New Poll: Floridians Overwhelmingly Support Parental Rights, Split on CRT

New Poll: Floridians Overwhelmingly Support Parental Rights, Split on CRT

Jim McCool
Jim McCool
April 4, 2022

While the Parental Rights in Education bill and Stop W.O.K.E. Act passed the Florida legislature in controversy, the average Floridian may disagree with this sentiment.  New polling shows that more Floridians are overwhelmingly supportive of parental rights in the classroom.

In a new poll conducted by Saint Leo University Polling Institute of 1,000 Floridians asked individuals about their opinions on classroom issues that were addressed in this year's 2022 Florida session.

By the largest margin, 87% of Floridians somewhat or strongly agreed that parents have a right to see what curriculum is used in their children's classrooms.  An additional 87.4% agreed that curriculum in public schools should be available to anyone interested and totally transparent.

A big topic of debate across the country on parental rights includes the banning of books that have been deemed controversial.  To Kill a Mockingbird is one of them for certain outdated cultural references.  However, the poll found that 34% of Floridians and even fewer Americans (32%) would support banning books on literature like To Kill a Mockingbird.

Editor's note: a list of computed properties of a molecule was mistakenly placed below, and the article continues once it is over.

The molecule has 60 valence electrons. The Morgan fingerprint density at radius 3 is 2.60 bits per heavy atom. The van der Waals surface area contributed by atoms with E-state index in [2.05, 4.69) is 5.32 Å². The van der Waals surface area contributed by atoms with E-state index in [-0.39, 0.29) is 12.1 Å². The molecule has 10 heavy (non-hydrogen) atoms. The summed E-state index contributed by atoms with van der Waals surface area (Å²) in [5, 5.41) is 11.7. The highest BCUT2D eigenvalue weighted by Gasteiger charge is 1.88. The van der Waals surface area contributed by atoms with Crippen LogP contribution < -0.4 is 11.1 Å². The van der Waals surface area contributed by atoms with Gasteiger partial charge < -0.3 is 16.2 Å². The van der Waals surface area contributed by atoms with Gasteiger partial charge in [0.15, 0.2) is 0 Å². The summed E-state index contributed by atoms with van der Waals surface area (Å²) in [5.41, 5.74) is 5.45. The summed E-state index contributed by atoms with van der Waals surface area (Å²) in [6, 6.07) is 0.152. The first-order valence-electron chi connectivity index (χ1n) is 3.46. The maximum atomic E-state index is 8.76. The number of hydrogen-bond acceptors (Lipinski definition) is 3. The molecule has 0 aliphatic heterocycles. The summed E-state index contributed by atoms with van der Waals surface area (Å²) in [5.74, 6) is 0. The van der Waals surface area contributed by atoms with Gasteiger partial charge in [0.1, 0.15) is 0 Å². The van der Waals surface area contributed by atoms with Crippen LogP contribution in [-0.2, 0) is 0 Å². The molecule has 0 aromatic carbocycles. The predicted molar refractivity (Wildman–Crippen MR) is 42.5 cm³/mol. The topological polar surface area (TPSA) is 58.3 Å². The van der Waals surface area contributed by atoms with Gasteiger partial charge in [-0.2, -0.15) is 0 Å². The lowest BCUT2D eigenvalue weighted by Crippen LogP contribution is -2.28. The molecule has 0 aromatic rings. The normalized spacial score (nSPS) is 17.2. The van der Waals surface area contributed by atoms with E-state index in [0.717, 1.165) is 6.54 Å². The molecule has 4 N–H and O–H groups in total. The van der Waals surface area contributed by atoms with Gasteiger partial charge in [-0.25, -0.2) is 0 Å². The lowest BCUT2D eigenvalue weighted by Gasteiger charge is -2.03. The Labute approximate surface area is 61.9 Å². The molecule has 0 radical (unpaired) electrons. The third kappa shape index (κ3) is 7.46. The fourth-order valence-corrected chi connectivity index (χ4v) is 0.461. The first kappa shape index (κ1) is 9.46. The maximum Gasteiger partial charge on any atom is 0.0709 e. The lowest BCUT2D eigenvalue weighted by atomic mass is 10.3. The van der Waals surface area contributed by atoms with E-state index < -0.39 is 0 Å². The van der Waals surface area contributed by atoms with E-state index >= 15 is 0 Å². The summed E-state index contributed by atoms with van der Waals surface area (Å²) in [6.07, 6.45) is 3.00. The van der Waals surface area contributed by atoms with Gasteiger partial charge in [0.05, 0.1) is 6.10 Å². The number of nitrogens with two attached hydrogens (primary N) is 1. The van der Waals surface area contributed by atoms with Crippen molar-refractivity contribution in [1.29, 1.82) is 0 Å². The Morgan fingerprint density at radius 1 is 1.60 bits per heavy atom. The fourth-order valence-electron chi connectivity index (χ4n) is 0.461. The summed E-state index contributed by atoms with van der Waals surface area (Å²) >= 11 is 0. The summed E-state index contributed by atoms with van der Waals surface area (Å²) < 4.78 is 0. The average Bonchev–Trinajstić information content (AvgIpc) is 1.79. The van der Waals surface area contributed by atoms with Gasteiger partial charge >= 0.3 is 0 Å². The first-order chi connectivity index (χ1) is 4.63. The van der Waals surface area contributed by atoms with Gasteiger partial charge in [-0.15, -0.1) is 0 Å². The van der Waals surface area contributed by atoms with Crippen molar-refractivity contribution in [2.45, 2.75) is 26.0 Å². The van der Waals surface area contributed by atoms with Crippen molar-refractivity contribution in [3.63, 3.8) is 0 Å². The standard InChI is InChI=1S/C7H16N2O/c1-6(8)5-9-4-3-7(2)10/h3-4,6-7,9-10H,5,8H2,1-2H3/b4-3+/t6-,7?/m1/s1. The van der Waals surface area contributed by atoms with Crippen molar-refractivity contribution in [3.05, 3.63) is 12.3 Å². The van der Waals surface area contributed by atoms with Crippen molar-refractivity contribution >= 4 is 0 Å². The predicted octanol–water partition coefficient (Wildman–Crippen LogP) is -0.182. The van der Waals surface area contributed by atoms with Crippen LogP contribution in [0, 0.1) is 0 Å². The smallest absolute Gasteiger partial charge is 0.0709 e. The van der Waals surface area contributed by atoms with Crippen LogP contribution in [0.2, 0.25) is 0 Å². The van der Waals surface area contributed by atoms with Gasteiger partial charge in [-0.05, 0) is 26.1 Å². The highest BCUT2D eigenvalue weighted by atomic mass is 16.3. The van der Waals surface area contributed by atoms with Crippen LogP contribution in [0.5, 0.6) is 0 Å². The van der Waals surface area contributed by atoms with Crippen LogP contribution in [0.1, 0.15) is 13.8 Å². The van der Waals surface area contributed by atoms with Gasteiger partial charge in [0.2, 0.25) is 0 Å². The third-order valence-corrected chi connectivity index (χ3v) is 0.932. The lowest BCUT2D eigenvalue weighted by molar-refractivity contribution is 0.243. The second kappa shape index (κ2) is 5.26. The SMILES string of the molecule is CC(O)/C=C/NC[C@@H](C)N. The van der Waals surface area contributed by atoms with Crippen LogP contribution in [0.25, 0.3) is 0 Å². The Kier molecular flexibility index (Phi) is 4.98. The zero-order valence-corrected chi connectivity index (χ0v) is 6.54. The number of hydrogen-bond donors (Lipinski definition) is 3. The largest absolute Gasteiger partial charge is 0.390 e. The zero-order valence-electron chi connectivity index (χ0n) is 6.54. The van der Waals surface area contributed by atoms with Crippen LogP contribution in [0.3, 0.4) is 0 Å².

The same polling institute also found very contrary data in their research when it came to Critical Race Theory.  CRT made quite the splash in last year's and this year's legislative session when the Florida GOP banned the academic theory from all public schools.

The research concluded that 41.2% of respondents nationally affirmed their support for teaching CRT in the classroom while 38% said they oppose the curriculum.

Florida Republicans started the uproar against the academic study that has since translated into a talking point on the national stage.  The common criticism most attributed to CRT is that it has Marxist tendencies and promotes racism among young people.

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Jim McCool

Jim McCool

Jim is a graduate of Florida State University where he studied Political Science, Religion and Criminology. He has been a reporter for the Floridian since January of 2021 and will start law school in 2024.

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